Vermont Family Programs aims to provide education, resources, and support through collaboration with federal, state, and local programs to ensure Service Members, families, Veterans, and the community are knowledgeable and resilient while promoting retention and mission readiness.
“I have a dream today ... I have a dream that one day every valley shall be exalted, every hill and mountain shall be made low. The rough places will be made plain, and the crooked places will be made straight…”
~ Dr. Martin Luther King, Jr
More than a quarter of a million people heard Dr. King give his iconic “I Have a Dream” speech at the Lincoln Memorial in Washington D.C. in 1963. Every January we pay tribute to Dr. King and all he accomplished as a civil rights leader, a minister, and as a man. I found myself thinking about what Dr. King taught me-the lessons I learned about how he lived. Can you imagine the courage it took for him to do what he did? The conviction he lived and breathed about equality? “Faith is taking the first step even when you don’t see the whole staircase.” In a time of great turbulence and violence, it is all the more remarkable that Dr. King advocated civil rights using nonviolent methods of activism. While attending Crozer Theological Seminary, Dr. King was introduced to the teaching of another great leader: Mohandas Gandhi. He was deeply influenced by Gandhi’s philosophy of nonviolence. “Darkness cannot drive out darkness; only light can do that. Hate cannot drive out hate; only love can do that.” Dr. King was awarded the Nobel Peace Prize in 1964, the Presidential Medal of Freedom in 1977 and the Congressional Gold Medal in 2004. The holiday dedicated to Martin Luther King Jr was signed into law in 1983 by President Ronald Reagan. At the beginning, some states were reluctant to adopt the new holiday, but since 2000, all 50 states have celebrated Martin Luther King Jr Day. “I believe that unarmed truth and unconditional love will have the final word in reality. This is why right temporarily defeated is stronger than evil triumphant.” Dr. King’s legacy lives on, I hope, in all of us. This year, participate in one of the many observance events held around our state on Monday, January 21, 2019 and pay tribute to this great American.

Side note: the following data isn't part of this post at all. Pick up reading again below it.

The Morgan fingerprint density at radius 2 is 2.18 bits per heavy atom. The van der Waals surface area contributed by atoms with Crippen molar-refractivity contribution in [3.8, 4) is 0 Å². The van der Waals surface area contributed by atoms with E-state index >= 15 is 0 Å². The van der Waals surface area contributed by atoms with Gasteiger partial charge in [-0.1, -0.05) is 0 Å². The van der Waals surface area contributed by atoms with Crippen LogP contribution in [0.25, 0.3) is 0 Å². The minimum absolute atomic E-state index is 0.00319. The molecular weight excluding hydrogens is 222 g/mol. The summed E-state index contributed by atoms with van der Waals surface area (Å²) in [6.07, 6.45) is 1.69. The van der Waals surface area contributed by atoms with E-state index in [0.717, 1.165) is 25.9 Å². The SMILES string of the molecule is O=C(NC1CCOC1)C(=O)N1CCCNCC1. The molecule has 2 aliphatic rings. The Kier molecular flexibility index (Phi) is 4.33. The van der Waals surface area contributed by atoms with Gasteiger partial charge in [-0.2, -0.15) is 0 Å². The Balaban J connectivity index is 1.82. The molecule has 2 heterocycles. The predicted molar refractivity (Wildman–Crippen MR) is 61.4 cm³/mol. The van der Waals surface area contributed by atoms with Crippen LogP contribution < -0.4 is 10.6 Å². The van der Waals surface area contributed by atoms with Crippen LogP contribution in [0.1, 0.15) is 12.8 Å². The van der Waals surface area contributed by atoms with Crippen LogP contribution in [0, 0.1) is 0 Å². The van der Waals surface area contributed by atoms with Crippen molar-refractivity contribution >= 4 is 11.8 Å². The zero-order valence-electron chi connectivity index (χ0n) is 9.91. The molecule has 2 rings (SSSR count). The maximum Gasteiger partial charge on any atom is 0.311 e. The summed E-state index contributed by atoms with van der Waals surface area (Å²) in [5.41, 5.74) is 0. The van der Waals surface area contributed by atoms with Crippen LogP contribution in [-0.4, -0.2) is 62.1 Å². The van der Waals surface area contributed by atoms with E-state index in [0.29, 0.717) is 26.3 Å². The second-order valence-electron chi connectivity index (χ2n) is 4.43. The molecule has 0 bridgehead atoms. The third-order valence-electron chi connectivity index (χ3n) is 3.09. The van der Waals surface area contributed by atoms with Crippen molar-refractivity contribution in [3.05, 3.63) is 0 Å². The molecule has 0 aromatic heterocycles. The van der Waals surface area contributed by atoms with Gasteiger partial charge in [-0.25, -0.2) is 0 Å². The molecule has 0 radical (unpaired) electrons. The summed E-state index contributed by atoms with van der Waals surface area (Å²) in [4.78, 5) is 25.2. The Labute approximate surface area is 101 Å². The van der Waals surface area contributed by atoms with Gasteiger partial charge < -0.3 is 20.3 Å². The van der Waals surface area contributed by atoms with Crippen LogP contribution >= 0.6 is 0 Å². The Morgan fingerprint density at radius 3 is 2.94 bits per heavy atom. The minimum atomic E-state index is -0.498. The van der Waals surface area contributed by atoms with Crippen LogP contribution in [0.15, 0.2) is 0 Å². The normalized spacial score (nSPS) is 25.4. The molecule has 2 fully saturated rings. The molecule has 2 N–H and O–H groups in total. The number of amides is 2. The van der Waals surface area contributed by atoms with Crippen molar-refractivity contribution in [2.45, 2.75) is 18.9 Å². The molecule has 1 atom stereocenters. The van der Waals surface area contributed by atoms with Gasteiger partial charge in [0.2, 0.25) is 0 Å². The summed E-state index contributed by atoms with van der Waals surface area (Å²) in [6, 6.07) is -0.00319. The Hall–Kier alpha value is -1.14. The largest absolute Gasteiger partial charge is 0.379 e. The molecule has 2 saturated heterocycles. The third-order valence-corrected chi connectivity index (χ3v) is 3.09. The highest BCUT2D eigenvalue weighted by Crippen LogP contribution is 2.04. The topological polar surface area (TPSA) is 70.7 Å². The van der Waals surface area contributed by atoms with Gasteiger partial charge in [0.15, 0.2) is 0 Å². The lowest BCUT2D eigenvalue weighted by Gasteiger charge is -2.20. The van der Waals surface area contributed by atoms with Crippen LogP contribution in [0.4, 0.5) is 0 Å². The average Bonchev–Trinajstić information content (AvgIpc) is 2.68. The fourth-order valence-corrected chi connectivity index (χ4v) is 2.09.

Lieutenant Colonel, USA (Ret)
State Family Program Director